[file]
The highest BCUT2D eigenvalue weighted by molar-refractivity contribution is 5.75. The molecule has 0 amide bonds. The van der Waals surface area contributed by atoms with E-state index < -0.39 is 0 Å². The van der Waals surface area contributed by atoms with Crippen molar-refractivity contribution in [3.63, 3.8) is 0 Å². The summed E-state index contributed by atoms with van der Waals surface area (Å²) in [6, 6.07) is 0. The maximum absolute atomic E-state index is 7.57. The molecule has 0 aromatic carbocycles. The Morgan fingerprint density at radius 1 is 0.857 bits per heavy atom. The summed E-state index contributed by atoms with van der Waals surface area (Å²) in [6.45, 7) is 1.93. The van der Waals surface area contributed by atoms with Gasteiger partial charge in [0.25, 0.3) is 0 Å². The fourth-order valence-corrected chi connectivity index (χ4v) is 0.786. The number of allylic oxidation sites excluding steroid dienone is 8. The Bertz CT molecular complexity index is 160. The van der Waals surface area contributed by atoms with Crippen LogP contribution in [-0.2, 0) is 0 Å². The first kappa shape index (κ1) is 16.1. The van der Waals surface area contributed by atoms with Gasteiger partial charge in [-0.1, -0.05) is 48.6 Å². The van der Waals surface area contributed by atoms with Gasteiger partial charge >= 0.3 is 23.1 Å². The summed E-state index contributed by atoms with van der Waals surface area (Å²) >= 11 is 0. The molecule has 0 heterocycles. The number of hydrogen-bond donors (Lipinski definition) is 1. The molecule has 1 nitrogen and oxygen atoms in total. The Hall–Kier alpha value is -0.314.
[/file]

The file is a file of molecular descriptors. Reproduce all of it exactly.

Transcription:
The highest BCUT2D eigenvalue weighted by molar-refractivity contribution is 5.75. The molecule has 0 amide bonds. The van der Waals surface area contributed by atoms with E-state index < -0.39 is 0 Å². The van der Waals surface area contributed by atoms with Crippen molar-refractivity contribution in [3.63, 3.8) is 0 Å². The summed E-state index contributed by atoms with van der Waals surface area (Å²) in [6, 6.07) is 0. The maximum absolute atomic E-state index is 7.57. The molecule has 0 aromatic carbocycles. The Morgan fingerprint density at radius 1 is 0.857 bits per heavy atom. The summed E-state index contributed by atoms with van der Waals surface area (Å²) in [6.45, 7) is 1.93. The van der Waals surface area contributed by atoms with Gasteiger partial charge in [0.25, 0.3) is 0 Å². The fourth-order valence-corrected chi connectivity index (χ4v) is 0.786. The number of allylic oxidation sites excluding steroid dienone is 8. The Bertz CT molecular complexity index is 160. The van der Waals surface area contributed by atoms with Crippen LogP contribution in [-0.2, 0) is 0 Å². The first kappa shape index (κ1) is 16.1. The van der Waals surface area contributed by atoms with Gasteiger partial charge in [-0.1, -0.05) is 48.6 Å². The van der Waals surface area contributed by atoms with Gasteiger partial charge >= 0.3 is 23.1 Å². The summed E-state index contributed by atoms with van der Waals surface area (Å²) >= 11 is 0. The molecule has 0 heterocycles. The number of hydrogen-bond donors (Lipinski definition) is 1. The molecule has 1 nitrogen and oxygen atoms in total. The Hall–Kier alpha value is -0.314.